• Avatar Mike Dwyer in reply to Jaybird says:

      My co-workers and I often joke about how stupid we were to put the college’s we actually went to on our resumes. I have been asked to provide a transcript exactly one time in the 16 years since I graduated.

      Just playing the odds, I think someone could lie about their degree and probably make a lot more money over the course of their career. If they got caught once in awhile, no big deal, there are very few industries that are cohesive enough to actually black list some one.Report

      • Avatar DensityDuck in reply to Mike Dwyer says:

        The only time anyone ever cared about my college was when I was applying to a job that was, in retrospect, clearly intended for fresh-outs who didn’t actually understand how much an engineer was supposed to be paid for their work.

        (“Well my college experience was 22 years ago, do you really consider it relevant?” “yes, we ask everyone.” “So, how does compensation go here?” “Well, we mostly pay in stock options.” “What’s the actual salary?” “We don’t really put things in terms of salary, we consider this more of an investment position…”)Report

    • Avatar Richard Hershberger in reply to Jaybird says:

      There are a lot of jobs today, especially entry level jobs, that have no real reason to require a college degree today, except as a socio-economic signifier. And I can attest that a lot of undergrads in the 1980s regarded college as a four year party. So I don’t see what here will change. What may change is a better understanding of what positions need an actual college education, whether STEM or business or liberal arts.Report

      • I imagine that jobs will start requiring degrees that required passing a number of weed-out courses.

        People with BAs Need Not Apply.Report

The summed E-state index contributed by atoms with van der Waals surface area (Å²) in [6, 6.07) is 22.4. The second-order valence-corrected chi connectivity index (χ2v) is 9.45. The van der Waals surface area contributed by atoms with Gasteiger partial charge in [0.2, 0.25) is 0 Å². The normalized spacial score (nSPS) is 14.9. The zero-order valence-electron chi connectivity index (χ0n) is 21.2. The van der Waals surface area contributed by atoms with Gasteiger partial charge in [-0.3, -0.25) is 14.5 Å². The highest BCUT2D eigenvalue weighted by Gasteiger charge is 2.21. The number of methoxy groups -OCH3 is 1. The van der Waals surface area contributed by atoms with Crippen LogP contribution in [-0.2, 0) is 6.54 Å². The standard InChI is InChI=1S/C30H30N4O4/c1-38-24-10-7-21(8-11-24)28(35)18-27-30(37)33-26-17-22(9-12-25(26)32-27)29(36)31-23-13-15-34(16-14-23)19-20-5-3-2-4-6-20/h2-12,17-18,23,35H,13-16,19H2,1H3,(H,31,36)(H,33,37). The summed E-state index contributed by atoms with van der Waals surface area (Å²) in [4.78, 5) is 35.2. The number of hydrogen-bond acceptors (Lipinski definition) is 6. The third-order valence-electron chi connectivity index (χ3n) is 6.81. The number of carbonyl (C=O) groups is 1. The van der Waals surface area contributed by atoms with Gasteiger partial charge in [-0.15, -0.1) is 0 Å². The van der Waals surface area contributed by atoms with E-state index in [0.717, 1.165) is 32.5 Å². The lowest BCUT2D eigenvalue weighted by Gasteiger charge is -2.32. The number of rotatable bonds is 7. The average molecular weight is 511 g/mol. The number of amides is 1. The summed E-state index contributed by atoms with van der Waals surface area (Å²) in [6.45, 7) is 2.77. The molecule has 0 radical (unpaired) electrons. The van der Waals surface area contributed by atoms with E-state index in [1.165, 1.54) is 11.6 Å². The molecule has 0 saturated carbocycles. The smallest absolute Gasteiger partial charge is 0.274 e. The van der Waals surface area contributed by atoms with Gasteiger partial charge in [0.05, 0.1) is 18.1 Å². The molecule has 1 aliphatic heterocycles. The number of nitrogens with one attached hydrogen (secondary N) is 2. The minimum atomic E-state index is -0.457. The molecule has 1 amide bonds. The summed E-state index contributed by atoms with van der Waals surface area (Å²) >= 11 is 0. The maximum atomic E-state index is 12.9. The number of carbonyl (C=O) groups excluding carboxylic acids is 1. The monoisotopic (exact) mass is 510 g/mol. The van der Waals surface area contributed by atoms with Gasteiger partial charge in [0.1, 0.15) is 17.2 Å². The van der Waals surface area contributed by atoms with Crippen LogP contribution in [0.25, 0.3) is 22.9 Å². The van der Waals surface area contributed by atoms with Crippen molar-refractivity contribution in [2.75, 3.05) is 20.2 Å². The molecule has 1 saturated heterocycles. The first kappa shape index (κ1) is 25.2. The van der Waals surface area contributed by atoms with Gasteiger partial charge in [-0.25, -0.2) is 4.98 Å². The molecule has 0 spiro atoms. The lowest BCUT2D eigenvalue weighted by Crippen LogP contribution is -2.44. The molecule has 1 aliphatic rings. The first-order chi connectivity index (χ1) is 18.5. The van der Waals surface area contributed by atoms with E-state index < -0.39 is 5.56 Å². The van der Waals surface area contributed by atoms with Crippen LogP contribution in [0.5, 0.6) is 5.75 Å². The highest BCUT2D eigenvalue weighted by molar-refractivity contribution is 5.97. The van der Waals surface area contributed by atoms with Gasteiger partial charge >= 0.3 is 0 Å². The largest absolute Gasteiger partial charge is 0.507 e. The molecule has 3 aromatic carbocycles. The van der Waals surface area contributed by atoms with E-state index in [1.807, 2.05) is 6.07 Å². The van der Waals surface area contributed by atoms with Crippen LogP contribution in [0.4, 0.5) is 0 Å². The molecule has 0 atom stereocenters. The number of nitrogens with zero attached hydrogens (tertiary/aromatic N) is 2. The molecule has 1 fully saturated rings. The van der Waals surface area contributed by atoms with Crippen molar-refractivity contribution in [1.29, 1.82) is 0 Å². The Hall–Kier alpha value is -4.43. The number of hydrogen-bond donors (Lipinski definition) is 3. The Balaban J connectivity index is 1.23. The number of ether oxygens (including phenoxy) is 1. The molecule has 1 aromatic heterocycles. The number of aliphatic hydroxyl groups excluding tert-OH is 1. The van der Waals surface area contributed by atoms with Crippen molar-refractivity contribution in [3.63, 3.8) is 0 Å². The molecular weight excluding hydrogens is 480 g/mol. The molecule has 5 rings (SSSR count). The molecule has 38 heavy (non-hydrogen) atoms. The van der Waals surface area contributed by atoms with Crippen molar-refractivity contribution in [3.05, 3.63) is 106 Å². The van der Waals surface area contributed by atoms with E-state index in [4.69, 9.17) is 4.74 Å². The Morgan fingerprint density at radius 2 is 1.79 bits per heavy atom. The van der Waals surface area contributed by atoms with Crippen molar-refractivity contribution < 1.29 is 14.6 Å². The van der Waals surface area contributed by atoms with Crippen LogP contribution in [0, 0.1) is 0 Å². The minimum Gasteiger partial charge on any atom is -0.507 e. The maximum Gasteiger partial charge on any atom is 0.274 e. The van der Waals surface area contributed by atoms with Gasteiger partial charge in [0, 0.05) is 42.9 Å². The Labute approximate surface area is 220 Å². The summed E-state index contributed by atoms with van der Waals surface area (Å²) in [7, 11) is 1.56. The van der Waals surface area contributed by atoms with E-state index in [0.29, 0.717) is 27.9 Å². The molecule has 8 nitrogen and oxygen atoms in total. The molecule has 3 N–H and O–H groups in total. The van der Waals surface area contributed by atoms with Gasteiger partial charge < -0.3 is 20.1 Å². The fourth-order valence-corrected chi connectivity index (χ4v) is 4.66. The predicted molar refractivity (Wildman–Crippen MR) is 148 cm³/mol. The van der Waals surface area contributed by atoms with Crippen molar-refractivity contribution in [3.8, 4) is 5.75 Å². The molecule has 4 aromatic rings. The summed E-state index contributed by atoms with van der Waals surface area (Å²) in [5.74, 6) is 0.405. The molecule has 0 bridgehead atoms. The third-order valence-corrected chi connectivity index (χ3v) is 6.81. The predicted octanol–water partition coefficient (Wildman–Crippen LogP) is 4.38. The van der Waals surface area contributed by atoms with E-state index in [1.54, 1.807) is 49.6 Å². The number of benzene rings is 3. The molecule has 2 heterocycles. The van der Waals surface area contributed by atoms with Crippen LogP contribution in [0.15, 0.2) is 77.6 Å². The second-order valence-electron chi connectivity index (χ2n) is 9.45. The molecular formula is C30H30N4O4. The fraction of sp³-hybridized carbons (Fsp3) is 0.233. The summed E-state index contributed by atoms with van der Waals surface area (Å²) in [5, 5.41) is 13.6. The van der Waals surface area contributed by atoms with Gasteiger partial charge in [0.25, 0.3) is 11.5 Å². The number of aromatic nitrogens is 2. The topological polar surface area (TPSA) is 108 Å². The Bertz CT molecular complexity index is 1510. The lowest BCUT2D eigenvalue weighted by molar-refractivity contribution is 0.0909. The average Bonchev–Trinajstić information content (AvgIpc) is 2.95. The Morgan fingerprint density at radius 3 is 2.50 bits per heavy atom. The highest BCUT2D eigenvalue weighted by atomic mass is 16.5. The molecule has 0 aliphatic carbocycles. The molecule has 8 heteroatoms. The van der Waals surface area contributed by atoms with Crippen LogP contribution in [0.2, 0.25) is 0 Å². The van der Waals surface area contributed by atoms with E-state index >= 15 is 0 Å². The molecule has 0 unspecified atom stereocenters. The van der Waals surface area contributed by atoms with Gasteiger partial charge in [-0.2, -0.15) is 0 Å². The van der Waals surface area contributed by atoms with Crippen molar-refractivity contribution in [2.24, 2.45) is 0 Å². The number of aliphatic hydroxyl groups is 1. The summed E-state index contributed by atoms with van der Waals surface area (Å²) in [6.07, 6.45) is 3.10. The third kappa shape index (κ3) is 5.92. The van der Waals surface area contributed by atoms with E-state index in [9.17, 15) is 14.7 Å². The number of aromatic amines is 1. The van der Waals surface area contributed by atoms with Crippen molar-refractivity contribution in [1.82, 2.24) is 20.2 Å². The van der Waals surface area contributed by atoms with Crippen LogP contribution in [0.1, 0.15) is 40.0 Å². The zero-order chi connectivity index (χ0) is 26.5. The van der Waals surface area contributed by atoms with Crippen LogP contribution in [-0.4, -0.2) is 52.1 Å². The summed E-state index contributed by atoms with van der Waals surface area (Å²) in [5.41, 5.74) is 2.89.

• Avatar Chip Daniels in reply to Richard Hershberger says:

        I’m not sure if “socio-economic signifier” is really getting at the cause.

        For example, what forces cause companies to demand that a receptionist have a college degree?
        Its not like the clients who come in the door have any way of knowing.

        I keep coming back to the general labor surplus, where buyers of labor can demand almost any qualification, and get it.Report

        • Avatar Jaybird in reply to Chip Daniels says:

          I keep coming back to the general labor surplus, where buyers of labor can demand almost any qualification, and get it.

          If there were a way to force the labor market to tighten, this might result in the buyer’s market becoming somewhat less of a buyer’s market.

          Enough tightening and it becomes a seller’s market.Report

          • Avatar Chip Daniels in reply to Jaybird says:

            Your ideas intrigue me, etc.Report

            • Avatar Jaybird in reply to Chip Daniels says:

              Eh, it involves having more solidarity with union members than scabs.Report

              • Avatar Chip Daniels in reply to Jaybird says:

                I know you’re teasing, since when we talk about the minimum wage I am usually all in for forcibly distorting the market.

                But I think conservatives do have a point in that government control over the marketplace can only go so far before it loses effectiveness.

                If we were talking about some labor surplus that was localized to a region or sector or time, some sort of government intervention could probably work.

                But (IMO) labor all over the globe is slowly becoming less valuable as machines supplant not just physical labor but mental labor as well.

                And it doesn’t require vast wholesale changes in demand to make a drastic change in value.

                Like the way a change from 5% unemployment to 10% unemployment is a small change numerically, but is drastic enough to swing presidential elections.

                In the Great Depression it was 25% and that created real fears of violent revolution.Report

              • Avatar Jaybird in reply to Chip Daniels says:

                Douthat has a good insightful tweet about this.